Another way Skerritt has tried to make sure all students feel included and comfortable in her office is by making Whittier Title IX language gender-neutral and considerate of minorities on campus, including LGBTQIA+ folks, people of color, and others. In addition, every investigator is put through a comprehensive Civil Rights Investigator training through ATIXA (the Association of Title IX Administrators) to ensure they are not only educated in the investigation process, but are also unbiased and sensitive towards those they are investigating.

Skerritt understands that “the justice system, when it involves sexual assault, is based on the innocence and virginity of a white woman ... a white, straight, cisgender woman.” Though that may be the origin of federal law, Whittier College’s Title IX aims to ensure that their process is fair and equal and based in the understanding that assault and abuse can happen to anyone, regardless of their personal identities, beliefs, or choices.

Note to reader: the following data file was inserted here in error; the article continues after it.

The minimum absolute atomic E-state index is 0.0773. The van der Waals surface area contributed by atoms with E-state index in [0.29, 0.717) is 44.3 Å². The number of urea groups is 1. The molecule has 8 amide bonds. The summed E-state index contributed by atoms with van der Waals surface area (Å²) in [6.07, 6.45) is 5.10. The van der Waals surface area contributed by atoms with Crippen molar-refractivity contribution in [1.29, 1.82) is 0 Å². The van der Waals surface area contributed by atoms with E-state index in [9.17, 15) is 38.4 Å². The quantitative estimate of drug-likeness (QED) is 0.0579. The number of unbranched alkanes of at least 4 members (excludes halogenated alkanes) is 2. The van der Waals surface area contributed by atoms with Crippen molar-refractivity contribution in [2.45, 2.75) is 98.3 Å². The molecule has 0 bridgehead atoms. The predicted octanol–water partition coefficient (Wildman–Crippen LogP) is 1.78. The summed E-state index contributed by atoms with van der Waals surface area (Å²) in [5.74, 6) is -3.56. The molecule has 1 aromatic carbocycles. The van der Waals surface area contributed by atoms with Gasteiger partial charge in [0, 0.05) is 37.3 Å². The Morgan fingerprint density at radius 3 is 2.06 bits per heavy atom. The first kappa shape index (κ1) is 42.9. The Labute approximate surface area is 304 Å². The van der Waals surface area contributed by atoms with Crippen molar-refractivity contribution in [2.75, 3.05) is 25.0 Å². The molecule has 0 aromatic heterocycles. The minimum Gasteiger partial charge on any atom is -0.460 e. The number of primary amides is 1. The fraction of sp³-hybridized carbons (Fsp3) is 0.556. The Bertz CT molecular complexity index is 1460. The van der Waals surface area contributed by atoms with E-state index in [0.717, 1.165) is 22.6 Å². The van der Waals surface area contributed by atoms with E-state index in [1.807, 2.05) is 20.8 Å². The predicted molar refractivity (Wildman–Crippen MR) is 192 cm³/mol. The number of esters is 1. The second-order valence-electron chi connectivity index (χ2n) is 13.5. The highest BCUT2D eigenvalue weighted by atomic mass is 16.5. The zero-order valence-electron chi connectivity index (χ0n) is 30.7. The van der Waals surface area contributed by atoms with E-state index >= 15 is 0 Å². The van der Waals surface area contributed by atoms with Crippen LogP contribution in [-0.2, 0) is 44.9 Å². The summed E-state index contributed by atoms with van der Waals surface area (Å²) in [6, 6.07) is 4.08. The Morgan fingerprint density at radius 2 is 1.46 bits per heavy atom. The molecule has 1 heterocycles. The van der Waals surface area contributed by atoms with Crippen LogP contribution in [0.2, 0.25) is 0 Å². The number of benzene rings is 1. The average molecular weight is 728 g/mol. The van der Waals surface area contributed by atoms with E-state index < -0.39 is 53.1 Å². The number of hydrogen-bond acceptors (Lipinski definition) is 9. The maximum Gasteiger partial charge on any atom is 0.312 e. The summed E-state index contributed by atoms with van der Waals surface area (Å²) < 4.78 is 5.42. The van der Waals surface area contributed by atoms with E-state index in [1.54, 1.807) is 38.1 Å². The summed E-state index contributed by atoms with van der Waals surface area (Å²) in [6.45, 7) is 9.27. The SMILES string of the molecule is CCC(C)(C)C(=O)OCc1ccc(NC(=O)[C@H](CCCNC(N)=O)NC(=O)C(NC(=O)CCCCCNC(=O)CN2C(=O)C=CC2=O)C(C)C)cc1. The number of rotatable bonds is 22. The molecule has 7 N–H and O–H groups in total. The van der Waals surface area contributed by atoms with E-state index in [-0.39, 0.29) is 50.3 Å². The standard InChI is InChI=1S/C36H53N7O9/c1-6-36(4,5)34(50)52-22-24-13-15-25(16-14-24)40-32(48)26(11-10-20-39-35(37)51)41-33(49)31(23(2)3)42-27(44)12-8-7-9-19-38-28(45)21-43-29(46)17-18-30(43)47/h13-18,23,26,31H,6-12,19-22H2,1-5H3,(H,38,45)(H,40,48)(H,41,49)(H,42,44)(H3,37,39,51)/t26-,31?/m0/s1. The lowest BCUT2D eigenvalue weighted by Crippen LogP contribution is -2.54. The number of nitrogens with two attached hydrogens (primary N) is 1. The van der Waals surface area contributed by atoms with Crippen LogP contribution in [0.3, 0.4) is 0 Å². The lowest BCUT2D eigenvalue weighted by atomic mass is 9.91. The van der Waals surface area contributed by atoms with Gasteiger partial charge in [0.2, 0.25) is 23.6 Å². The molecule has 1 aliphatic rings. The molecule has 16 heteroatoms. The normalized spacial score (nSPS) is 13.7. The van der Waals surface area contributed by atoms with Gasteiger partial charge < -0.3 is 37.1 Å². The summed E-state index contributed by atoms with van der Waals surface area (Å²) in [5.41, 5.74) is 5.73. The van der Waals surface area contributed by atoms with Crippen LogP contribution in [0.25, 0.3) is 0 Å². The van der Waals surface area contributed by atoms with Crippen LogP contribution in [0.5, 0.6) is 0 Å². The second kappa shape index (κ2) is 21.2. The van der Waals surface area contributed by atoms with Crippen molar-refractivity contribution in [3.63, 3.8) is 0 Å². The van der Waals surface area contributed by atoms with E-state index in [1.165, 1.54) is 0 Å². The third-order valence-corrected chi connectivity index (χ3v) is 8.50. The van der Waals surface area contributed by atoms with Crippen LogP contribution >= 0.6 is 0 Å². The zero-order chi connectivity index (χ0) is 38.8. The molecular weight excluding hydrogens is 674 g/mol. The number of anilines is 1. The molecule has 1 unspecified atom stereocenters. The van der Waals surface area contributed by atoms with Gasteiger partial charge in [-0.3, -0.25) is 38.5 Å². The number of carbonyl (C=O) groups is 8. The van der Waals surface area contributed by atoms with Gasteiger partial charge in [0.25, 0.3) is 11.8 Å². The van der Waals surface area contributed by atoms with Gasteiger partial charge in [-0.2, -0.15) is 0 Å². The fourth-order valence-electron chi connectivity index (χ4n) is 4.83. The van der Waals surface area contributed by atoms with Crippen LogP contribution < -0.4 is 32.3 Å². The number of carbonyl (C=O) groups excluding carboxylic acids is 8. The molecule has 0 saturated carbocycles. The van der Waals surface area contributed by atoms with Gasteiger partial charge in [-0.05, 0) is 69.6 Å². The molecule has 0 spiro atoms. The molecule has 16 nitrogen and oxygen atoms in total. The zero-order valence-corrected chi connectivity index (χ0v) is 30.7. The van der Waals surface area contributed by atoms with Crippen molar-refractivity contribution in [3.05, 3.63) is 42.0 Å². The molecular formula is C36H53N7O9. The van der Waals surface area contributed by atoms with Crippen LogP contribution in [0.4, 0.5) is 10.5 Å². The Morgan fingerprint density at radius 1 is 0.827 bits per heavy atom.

Skerritt said that there have not been any trends in the people who have reported during her time at Whittier. The most common theme in the reports themselves involves cases of violence, sexual assault, and abuse in unhealthy relationships. Some students who report through Whittier College decide to seek legal action elsewhere, which Skerritt and support people can assist with, as well. Skerritt shared that she has helped two students successfully get restraining orders in the past month alone. “I have my own views of law enforcement, being a black woman, but the Whittier Police Department has been not only helpful but kind and understanding, and, I would say, emotionally competent when working with the students. They even brought me into the conversation, [asking], ‘where do you want this to go?’ They have explained everything to us so that when we get ready to go to court, the student feels educated and I feel educated,” said Skerritt.  Whittier College and our Title IX Office will do as much as they can, thanks to Skerritt’s help, but it does have limitations. Where the College can’t help, though, perhaps the law can and Skerrit encourages taking other routes if needed.